One of the notions on Peoplenomics is that there is a modelable structure of complex interactions which define how economic “upset” ripples through the economy.

As Hawaii is experiencing, a collapse of tourism hurts every island location.  It ripples-back to the Mainland, too.  It factors in airline, cars rental, hotel chains, and food service sectors that “play in the Islands” and those once-upon-a cruise ship lines, as well.

Economic Ripples 101

It’s very much a “knock-on” process.  Done long enough, it will transform the “virtuous cycle” of the economy into the “vicious cycle.”  With the Fed gambling our economic future  on the chance that if they can throw enough paper to the crowds, we won’t notice disaster, until after the election.  Though, our ponder now is whether this stock market can continue “subdividing” its wave-count until the latter days of August, which could then propel us into utter economic collapse this fall. Which will install Slow Joe, and leave the TDS crowd with nothing to whine about.

Well, except for the immediate impeachment drive on Biden for his role in Ukraine, but that’s next year’s grist.

We living not as free-thinkers, but as stooges and partisans.  Our alternative is to look at the data, pass on social media almost entirely, and chart ourselves an independent course based on dead reckoning and skimpy, manipulated and massaged data.

So much for today’s foreplay:

Jiggering Unemployment Data

We begin by recalling the “numerator” is the top number in a fraction.  The “denominator” is the bottom.  Since we don’t trust government figures when comes to employment reports, the ONLY number we really focus on is the total number of people employed.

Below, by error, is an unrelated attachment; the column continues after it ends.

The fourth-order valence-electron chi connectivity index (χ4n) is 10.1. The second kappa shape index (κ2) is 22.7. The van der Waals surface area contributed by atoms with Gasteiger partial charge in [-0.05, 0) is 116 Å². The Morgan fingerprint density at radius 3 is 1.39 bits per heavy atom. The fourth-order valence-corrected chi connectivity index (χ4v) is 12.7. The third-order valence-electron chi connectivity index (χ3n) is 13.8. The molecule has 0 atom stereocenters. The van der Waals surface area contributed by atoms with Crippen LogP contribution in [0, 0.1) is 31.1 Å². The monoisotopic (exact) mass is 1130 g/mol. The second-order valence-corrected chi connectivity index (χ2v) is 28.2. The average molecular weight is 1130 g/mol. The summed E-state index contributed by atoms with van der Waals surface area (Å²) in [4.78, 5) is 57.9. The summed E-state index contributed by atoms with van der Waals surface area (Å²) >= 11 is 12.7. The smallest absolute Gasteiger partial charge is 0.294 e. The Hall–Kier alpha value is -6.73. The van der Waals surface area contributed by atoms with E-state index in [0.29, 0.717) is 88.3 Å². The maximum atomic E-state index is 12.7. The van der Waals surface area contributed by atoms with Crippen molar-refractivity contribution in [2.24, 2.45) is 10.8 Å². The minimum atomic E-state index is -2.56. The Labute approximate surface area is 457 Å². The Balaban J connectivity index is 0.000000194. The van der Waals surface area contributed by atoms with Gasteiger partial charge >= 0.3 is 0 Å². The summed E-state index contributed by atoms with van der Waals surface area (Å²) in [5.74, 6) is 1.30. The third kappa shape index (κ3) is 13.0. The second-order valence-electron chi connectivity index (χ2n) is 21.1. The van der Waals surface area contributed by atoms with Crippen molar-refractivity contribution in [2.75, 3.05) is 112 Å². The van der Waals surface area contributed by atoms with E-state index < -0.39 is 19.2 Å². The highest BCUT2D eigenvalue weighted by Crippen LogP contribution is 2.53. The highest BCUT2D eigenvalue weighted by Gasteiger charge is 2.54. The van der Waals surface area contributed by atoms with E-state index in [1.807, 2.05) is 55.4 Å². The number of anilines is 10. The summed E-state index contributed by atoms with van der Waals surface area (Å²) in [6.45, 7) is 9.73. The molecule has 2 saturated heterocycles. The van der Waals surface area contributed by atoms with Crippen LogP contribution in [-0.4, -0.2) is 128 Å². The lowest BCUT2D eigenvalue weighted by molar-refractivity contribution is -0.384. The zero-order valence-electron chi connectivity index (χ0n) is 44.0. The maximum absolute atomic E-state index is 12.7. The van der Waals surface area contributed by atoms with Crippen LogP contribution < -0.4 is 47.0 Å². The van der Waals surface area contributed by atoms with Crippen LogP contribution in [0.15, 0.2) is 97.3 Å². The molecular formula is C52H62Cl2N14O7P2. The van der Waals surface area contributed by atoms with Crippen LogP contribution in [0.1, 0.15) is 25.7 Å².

That’s because the RATE can be jacked-around by any number of 2-bit bureaucrats who choose…

Here’s how the game is played:  Say you have 158-million people in the Labor Force and 20-million are unemployed.  Simple arithmetic says 138-million are working.  Oh, and 20 million divided by 158-million is a 12.658% unemployment rate.

How do we make that look better?  Shade the workforce numbers higher.  Because if we could just add 10-million to the workforce (168-million) than the same number of unemployed (20-million) becomes an unemployment rate of only 11.9%.  Seeing how this works?

Partying Like It’s 1999

What most people fail to internalize – as we look at an uncertain future – is how massive the virus impacts have been.  Do you realize we have wiped out all jobs gains since 2000?

This is the “elephant in the room.”  Trump can talk all day about MAGA and the like, but he had the great historical misfortune to be on the bridge of The Economic Titanic when we hit this iceberg.

Problem is, we’re leaking below the waterline now.  In ways many people can’t see.

Life in the Fifties – Flashback

A colleague and I wrote a long  economics book (point-counterpoint kind of thing) that we never published.  But, in it, we agreed that Peak Prosperity for America likely came in 1960, or so.  

The problem?  In a nutshell it’s that we stopped being a “goods economy” in 1954.  That is, up until then, we had more people producing “real goods” than we had “people waiting on them” – in other words, the  service sector.

My colleague and I went back and forth…how many  service jobs could one worker support?  We thought between 1 and 2 service employees for each goods producer would be “reasonable.”  That was then…

Just before the virus hit, the services sector was employing 131.26-million while manufacturing (Thanks Robots!  Thanks Asia! Thanks idiots in Washington!) was just 12.85-million.  Converting, that’s about 10.2 people  serving the goods for EACH goods producer.  And you wonder while the National Debt’s piling up?

LIfe in the 1950’s

My buddy  The Major and I came up in the middle class, well-integrated neighborhood called Beacon Hill in Seattle.  Pick a race, pick a religion, a cuisine…it was ALL on Beacon Hill.  We enjoyed  all cultures Our dads both worked – his managed a bank, mine ran a fire station.  His mom did hair, mine answered the switchboard at Seattle City Light.

The families lived well – got good vacations, and rode the bus to go downtown. Men wore white shirts, sensible ties and haircuts.  Women wore dresses.  And we didn’t go out much.  Families worked on their homes.   The Major’s dad was excellent at home-building and his mom was a great artist.  My mom canned when vegetables and fruits were “running” in the Pike Place Market.  Homemade garlic dills? OMG.